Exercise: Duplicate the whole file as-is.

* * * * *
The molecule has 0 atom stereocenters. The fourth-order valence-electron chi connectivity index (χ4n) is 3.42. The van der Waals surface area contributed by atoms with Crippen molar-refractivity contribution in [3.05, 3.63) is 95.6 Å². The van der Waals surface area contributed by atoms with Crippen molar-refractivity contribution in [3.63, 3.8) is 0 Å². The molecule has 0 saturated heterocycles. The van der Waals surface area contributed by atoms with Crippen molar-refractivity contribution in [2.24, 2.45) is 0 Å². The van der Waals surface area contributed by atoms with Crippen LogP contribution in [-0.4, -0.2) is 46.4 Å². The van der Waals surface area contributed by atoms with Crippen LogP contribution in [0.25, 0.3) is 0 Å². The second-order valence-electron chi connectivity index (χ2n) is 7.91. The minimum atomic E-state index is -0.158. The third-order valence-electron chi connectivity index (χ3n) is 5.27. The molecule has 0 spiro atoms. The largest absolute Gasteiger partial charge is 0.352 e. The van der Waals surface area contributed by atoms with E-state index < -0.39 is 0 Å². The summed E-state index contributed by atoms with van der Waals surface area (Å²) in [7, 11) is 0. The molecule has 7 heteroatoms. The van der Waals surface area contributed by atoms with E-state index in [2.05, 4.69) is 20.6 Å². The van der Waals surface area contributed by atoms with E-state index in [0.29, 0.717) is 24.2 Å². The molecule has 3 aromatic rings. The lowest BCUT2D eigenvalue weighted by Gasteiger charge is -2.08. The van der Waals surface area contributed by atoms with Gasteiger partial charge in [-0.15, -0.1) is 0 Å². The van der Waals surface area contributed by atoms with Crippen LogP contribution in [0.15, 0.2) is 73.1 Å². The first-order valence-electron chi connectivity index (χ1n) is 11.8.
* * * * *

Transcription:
The molecule has 0 atom stereocenters. The fourth-order valence-electron chi connectivity index (χ4n) is 3.42. The van der Waals surface area contributed by atoms with Crippen molar-refractivity contribution in [3.05, 3.63) is 95.6 Å². The van der Waals surface area contributed by atoms with Crippen molar-refractivity contribution in [3.63, 3.8) is 0 Å². The molecule has 0 saturated heterocycles. The van der Waals surface area contributed by atoms with Crippen molar-refractivity contribution in [2.24, 2.45) is 0 Å². The van der Waals surface area contributed by atoms with Crippen LogP contribution in [-0.4, -0.2) is 46.4 Å². The van der Waals surface area contributed by atoms with Crippen LogP contribution in [0.25, 0.3) is 0 Å². The second-order valence-electron chi connectivity index (χ2n) is 7.91. The minimum atomic E-state index is -0.158. The third-order valence-electron chi connectivity index (χ3n) is 5.27. The molecule has 0 spiro atoms. The largest absolute Gasteiger partial charge is 0.352 e. The van der Waals surface area contributed by atoms with E-state index < -0.39 is 0 Å². The summed E-state index contributed by atoms with van der Waals surface area (Å²) in [7, 11) is 0. The molecule has 7 heteroatoms. The van der Waals surface area contributed by atoms with E-state index in [2.05, 4.69) is 20.6 Å². The van der Waals surface area contributed by atoms with E-state index in [0.29, 0.717) is 24.2 Å². The molecule has 3 aromatic rings. The lowest BCUT2D eigenvalue weighted by Gasteiger charge is -2.08. The van der Waals surface area contributed by atoms with Gasteiger partial charge in [-0.15, -0.1) is 0 Å². The van der Waals surface area contributed by atoms with Crippen LogP contribution in [0.15, 0.2) is 73.1 Å². The first-order valence-electron chi connectivity index (χ1n) is 11.8.